Particles were produced when a meteorite EXPLODED in mid-air

Particles unearthed in the mountains of Antarctica were produced when a meteorite EXPLODED in mid-air 430,000 years ago, study finds

  • Researchers found evidence of extra terrestrial meteorite particles in Antarctica
  • They are evidence of a meteor that exploded just above the surface of the Earth
  • A near touchdown event over a populated area could prove destructive and fatal

An ancient meteorite that exploded in mid-air 430,000 years ago left behind unusual particles of matter in the mountains of Antarctica, a new study reveals.

An international team of space scientists, led by the University of Kent, examined ‘extra-terrestrial particles’ recovered from the summit of mountain Walnumfjellet in the Sør Rondane Mountains of Queen Maud Land, Antarctica.

The pieces of vaporised space rock were deposited after a 330ft asteroid exploded close to the frozen surface of Antarctica hundreds of thousands of years ago.

The findings may help scientists identify past ‘airburst’ impacts and prepare for future ones, which could wreak severe destruction if they happened in densely populated locations.  

An ancient meteorite that exploded in mid-air 430,000 years ago left behind unusual particles of matter in the mountains of Antarctica, a new study reveals.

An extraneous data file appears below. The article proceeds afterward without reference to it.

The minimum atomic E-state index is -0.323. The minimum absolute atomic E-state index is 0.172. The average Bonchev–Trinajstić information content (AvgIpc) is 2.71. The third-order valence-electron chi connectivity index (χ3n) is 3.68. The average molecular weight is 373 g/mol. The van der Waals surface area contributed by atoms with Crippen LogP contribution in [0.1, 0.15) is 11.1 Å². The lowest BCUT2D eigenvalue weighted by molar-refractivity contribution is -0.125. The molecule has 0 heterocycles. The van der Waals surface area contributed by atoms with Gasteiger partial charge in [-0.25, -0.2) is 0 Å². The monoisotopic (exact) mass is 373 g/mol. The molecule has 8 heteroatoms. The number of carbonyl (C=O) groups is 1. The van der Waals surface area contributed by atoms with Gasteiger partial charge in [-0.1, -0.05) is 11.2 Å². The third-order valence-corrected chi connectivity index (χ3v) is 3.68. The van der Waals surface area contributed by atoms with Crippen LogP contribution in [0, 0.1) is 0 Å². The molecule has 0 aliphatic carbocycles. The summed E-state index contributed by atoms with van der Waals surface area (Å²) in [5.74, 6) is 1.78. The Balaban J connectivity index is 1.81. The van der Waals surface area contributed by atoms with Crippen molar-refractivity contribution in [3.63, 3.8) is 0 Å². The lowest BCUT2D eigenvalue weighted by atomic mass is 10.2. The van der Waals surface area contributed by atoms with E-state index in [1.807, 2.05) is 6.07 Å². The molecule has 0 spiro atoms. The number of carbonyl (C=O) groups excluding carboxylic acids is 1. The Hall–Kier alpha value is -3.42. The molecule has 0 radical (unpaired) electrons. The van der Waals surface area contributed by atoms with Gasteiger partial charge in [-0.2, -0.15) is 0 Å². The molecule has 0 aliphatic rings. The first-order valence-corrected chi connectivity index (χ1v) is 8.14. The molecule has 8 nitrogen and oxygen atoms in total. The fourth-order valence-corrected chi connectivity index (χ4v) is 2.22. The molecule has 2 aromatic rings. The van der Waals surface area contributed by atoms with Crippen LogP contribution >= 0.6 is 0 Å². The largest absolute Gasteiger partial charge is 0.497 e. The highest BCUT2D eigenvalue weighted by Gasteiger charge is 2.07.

An impact event is when a space rock collides with the Earth, or explodes in its upper or lower atmosphere. 

There can be significant consequences from a crater forming impact. 

Including the Chicxulub event 66 million years ago that killed dinosaurs.

The Tunguska event was a massive explosion in Russia in 1908 over a sparsely populated area of Siberia.

It flattened 80 million trees, but left behind no impact crater. 

It is thought it disintegrated six miles above the surface.  

Large airbursts, which occur when asteroids enter Earth’s atmosphere and explode in mid-air, are estimated to occur far more frequently than crater-forming impacts.

However, due to the challenges of identifying and characterising the far-flung residues of exploded meteorites, large airbursts are mostly identified through eyewitness accounts rather than by evidence in the geological record.  

To piece together the puzzle of a possible ancient meteorite event that struck Antarctica while barely leaving a trace, study authors looked to tiny particles.

Matthias Van Ginneken and colleagues used microscopy and laser techniques to analyse 17 black, spherical igneous particles gathered from Walnumfjellet. 

They determined that the particles, which were mostly between about 100 and 300 micrometers in size, were mainly composed of the minerals olivine and iron spinel, welded together by small amounts of glass. 

The chemistry of these particles, including their high nickel content, suggests they originated in outer space. 

They also compared the particles with those found in other ice cores, which record meteorite events on Antarctica 430,000 and 480,000 years ago.

The team observed similarities that suggest the particles resulted from a single-asteroid impact about 430,000 years ago. 

They used a combination of numerical simulations with the low oxygen-18 isotope content observed in the particles, to identify their origin.